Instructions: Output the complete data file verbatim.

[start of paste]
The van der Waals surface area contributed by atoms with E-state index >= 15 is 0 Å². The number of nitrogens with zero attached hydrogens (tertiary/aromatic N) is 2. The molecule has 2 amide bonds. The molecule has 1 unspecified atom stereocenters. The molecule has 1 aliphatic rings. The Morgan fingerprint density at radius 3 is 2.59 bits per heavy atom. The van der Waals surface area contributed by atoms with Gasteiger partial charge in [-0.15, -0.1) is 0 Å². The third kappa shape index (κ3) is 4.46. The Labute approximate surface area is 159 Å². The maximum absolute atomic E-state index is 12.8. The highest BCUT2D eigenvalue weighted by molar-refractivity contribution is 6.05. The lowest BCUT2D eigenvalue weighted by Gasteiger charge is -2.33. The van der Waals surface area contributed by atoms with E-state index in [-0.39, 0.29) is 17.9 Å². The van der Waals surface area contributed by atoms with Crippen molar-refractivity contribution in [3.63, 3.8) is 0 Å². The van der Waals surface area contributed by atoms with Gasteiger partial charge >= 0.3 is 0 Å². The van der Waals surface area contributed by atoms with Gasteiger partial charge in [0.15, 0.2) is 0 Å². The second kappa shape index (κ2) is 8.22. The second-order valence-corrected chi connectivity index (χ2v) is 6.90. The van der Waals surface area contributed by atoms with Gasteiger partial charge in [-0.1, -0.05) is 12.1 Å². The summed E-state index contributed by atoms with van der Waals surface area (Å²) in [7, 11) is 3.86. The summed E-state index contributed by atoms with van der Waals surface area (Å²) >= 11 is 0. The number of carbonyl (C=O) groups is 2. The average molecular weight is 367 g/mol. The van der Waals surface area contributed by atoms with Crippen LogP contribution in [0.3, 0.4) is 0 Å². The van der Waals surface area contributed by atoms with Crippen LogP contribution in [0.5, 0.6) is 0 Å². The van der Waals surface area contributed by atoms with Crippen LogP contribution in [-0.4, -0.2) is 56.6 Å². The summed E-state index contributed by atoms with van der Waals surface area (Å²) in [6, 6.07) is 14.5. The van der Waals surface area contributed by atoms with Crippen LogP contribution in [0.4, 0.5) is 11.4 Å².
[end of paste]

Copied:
The van der Waals surface area contributed by atoms with E-state index >= 15 is 0 Å². The number of nitrogens with zero attached hydrogens (tertiary/aromatic N) is 2. The molecule has 2 amide bonds. The molecule has 1 unspecified atom stereocenters. The molecule has 1 aliphatic rings. The Morgan fingerprint density at radius 3 is 2.59 bits per heavy atom. The van der Waals surface area contributed by atoms with Gasteiger partial charge in [-0.15, -0.1) is 0 Å². The third kappa shape index (κ3) is 4.46. The Labute approximate surface area is 159 Å². The maximum absolute atomic E-state index is 12.8. The highest BCUT2D eigenvalue weighted by molar-refractivity contribution is 6.05. The lowest BCUT2D eigenvalue weighted by Gasteiger charge is -2.33. The van der Waals surface area contributed by atoms with E-state index in [-0.39, 0.29) is 17.9 Å². The van der Waals surface area contributed by atoms with Crippen molar-refractivity contribution in [3.63, 3.8) is 0 Å². The van der Waals surface area contributed by atoms with Gasteiger partial charge >= 0.3 is 0 Å². The van der Waals surface area contributed by atoms with Gasteiger partial charge in [0.15, 0.2) is 0 Å². The second kappa shape index (κ2) is 8.22. The second-order valence-corrected chi connectivity index (χ2v) is 6.90. The van der Waals surface area contributed by atoms with Gasteiger partial charge in [-0.1, -0.05) is 12.1 Å². The summed E-state index contributed by atoms with van der Waals surface area (Å²) in [7, 11) is 3.86. The summed E-state index contributed by atoms with van der Waals surface area (Å²) >= 11 is 0. The number of carbonyl (C=O) groups is 2. The average molecular weight is 367 g/mol. The van der Waals surface area contributed by atoms with Crippen LogP contribution in [0.3, 0.4) is 0 Å². The van der Waals surface area contributed by atoms with Crippen LogP contribution in [0.5, 0.6) is 0 Å². The van der Waals surface area contributed by atoms with Crippen LogP contribution in [-0.4, -0.2) is 56.6 Å². The summed E-state index contributed by atoms with van der Waals surface area (Å²) in [6, 6.07) is 14.5. The van der Waals surface area contributed by atoms with Crippen LogP contribution in [0.4, 0.5) is 11.4 Å².